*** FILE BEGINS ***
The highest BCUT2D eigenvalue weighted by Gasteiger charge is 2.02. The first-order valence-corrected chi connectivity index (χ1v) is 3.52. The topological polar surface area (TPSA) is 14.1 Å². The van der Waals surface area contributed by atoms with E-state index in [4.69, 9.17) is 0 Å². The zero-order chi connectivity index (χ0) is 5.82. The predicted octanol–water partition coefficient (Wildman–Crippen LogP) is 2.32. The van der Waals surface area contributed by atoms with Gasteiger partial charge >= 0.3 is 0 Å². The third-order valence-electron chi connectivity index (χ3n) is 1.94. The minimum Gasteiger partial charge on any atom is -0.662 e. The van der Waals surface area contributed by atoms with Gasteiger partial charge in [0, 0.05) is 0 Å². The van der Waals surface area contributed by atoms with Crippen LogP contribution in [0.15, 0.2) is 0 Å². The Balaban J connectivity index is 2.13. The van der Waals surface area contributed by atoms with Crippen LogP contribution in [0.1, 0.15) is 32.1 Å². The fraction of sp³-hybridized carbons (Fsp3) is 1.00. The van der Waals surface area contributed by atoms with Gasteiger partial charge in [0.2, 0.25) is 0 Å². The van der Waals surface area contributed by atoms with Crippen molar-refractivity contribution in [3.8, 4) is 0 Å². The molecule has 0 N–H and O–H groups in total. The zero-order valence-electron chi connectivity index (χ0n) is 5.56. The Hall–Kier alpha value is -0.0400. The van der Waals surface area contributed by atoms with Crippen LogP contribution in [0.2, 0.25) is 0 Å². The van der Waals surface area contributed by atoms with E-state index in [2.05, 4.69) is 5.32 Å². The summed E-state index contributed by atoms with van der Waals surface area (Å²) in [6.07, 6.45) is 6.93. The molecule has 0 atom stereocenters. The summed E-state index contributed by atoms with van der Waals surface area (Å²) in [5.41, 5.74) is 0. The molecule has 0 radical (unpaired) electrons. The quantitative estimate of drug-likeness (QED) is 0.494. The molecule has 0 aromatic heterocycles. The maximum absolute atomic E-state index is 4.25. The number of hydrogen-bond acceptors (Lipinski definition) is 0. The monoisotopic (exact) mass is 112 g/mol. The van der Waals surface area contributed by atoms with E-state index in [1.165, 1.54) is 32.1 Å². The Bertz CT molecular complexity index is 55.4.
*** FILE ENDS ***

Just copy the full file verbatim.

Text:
The highest BCUT2D eigenvalue weighted by Gasteiger charge is 2.02. The first-order valence-corrected chi connectivity index (χ1v) is 3.52. The topological polar surface area (TPSA) is 14.1 Å². The van der Waals surface area contributed by atoms with E-state index in [4.69, 9.17) is 0 Å². The zero-order chi connectivity index (χ0) is 5.82. The predicted octanol–water partition coefficient (Wildman–Crippen LogP) is 2.32. The van der Waals surface area contributed by atoms with Gasteiger partial charge >= 0.3 is 0 Å². The third-order valence-electron chi connectivity index (χ3n) is 1.94. The minimum Gasteiger partial charge on any atom is -0.662 e. The van der Waals surface area contributed by atoms with Gasteiger partial charge in [0, 0.05) is 0 Å². The van der Waals surface area contributed by atoms with Crippen LogP contribution in [0.15, 0.2) is 0 Å². The Balaban J connectivity index is 2.13. The van der Waals surface area contributed by atoms with Crippen LogP contribution in [0.1, 0.15) is 32.1 Å². The fraction of sp³-hybridized carbons (Fsp3) is 1.00. The van der Waals surface area contributed by atoms with Gasteiger partial charge in [0.2, 0.25) is 0 Å². The van der Waals surface area contributed by atoms with Crippen molar-refractivity contribution in [3.8, 4) is 0 Å². The molecule has 0 N–H and O–H groups in total. The zero-order valence-electron chi connectivity index (χ0n) is 5.56. The Hall–Kier alpha value is -0.0400. The van der Waals surface area contributed by atoms with Crippen LogP contribution in [0.2, 0.25) is 0 Å². The van der Waals surface area contributed by atoms with E-state index in [2.05, 4.69) is 5.32 Å². The summed E-state index contributed by atoms with van der Waals surface area (Å²) in [6.07, 6.45) is 6.93. The molecule has 0 atom stereocenters. The summed E-state index contributed by atoms with van der Waals surface area (Å²) in [5.41, 5.74) is 0. The molecule has 0 radical (unpaired) electrons. The quantitative estimate of drug-likeness (QED) is 0.494. The molecule has 0 aromatic heterocycles. The maximum absolute atomic E-state index is 4.25. The number of hydrogen-bond acceptors (Lipinski definition) is 0. The monoisotopic (exact) mass is 112 g/mol. The van der Waals surface area contributed by atoms with E-state index in [1.165, 1.54) is 32.1 Å². The Bertz CT molecular complexity index is 55.4.